Background: Postoperative hypocalcemia is a common complication of thyroidectomy. Magnesium is known to modulate serum calcium levels and hypomagnesemia may impede correction of hypocalcemia. The purpose of this study was to investigate whether hypomagnesemia after thyroidectomy has any impact on early hypocalcemia and/or permanent hypoparathyroidism.
Methods: We conducted a retrospective review of prospectively maintained databases. Inclusion criteria were total or completion total thyroidectomy with postoperative magnesium levels available. The incidence of postoperative hypocalcemia was correlated with postoperative hypomagnesemia and other risk factors.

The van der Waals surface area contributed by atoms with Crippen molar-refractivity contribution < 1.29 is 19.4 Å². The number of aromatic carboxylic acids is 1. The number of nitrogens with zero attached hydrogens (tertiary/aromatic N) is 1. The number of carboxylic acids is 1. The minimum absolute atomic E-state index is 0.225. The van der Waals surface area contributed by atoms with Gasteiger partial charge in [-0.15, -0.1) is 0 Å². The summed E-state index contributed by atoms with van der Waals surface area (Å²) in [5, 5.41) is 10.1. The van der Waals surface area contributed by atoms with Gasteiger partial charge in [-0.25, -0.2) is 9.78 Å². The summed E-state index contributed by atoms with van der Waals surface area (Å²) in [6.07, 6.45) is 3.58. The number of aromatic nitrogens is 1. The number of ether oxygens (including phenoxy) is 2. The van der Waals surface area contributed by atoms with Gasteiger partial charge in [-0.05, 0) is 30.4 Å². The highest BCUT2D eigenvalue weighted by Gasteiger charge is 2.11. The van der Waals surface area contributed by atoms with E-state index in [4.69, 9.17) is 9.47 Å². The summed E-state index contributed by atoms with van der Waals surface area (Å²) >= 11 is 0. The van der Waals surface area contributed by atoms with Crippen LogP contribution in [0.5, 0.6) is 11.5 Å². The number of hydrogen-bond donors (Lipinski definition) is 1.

Results: Two hundred one cases were included. Twenty-six patients (13%) developed postoperative hypomagnesemia. Hypomagnesemia (p = .002), cancer diagnosis (p = .01), central neck dissection (p = .02), and inadvertent parathyroid resection (p = .02) were significantly associated with hypocalcemia. On multivariate analysis, only hypomagnesemia (p = .005) remained significant. Hypomagnesemia was also a significant predictor of permanent hypoparathyroidism (p = .0004).
Conclusion: Hypomagnesemia is significantly associated with early hypocalcemia and permanent hypoparathyroidism after thyroidectomy. Magnesium levels should be closely monitored in patients with postthyroidectomy hypocalcemia.
Keywords: hypocalcemia; hypoparathyroidism; magnesium; parathyroid; thyroidectomy.
© 2015 Wiley Periodicals, Inc.